Using long-term care insurance

Your relative may have bought long-term care insurance to cover the expense of care when help is needed. Activating the policy takes some lead time. It’s wise to learn all the steps and definitions so you can be strategic with your timing.

Types of care covered
Read the policy and see what kinds of care it will pay for. Options may include nursing homes, assisted living facilities, or private care at home. Check for exclusions.

“Elimination period”
Time is money in long-term care, literally. Think of this as a deductible measured in time. Check to see if the policy requires that you pay out of pocket for care for the first 30-120 days AFTER you have initiated the claim.

“Benefit trigger”
To open a claim, you must prove the need for assistance with personal care tasks: bathing, dressing, using the toilet, eating, or walking. In the case of dementia, such as Alzheimer’s, testing will be needed to prove the degree of memory loss.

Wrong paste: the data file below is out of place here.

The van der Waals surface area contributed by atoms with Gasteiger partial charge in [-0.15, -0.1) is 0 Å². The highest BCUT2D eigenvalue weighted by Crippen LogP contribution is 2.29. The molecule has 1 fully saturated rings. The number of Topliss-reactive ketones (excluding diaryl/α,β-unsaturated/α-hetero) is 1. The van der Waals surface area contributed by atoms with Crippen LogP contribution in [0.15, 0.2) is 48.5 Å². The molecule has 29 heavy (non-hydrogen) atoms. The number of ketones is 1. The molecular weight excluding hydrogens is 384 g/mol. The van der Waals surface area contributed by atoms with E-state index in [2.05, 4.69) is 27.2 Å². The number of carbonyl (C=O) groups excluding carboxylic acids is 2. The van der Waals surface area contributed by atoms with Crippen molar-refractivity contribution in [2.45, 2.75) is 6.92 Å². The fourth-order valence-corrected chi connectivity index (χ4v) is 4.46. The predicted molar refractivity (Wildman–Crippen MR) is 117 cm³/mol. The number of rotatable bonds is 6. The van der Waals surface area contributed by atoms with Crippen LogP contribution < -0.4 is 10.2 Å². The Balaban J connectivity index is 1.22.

Length of the benefit
Most policies have a three-year or five-year limit. Be cautious about starting your loved one’s policy too early. If your relative has dementia or any type of very long-lasting illness, you may want to delay opening a claim until he or she is quite impaired. (But don’t wait too long!)

The claims process
Each company is different, but the process starts with a “claims packet” that includes

  • claim forms. This is a statement of needs and permission to obtain information from providers;
  • physician’s statement. This is a critical document in which the primary care doctor certifies your relative cannot perform personal care tasks;
  • nursing assessment and plan of care. This is usually completed by a nurse from the company providing care;
  • provider statement. The home care agency or facility you choose must meet the policy’s criteria for payment.

 

Is long-term care on your horizon?
As the Northern Virginia expert in family caregiving, we at Senior Care Management Services can help you navigate the labyrinth of long-term care insurance. Give us a call at 703-329-0900.

Travel tips when your loved one is disabled

It’s difficult to know what to anticipate when traveling with a family member who has trouble getting around. Here are tips from experienced, disabled travelers to reduce your road-trip stress this summer.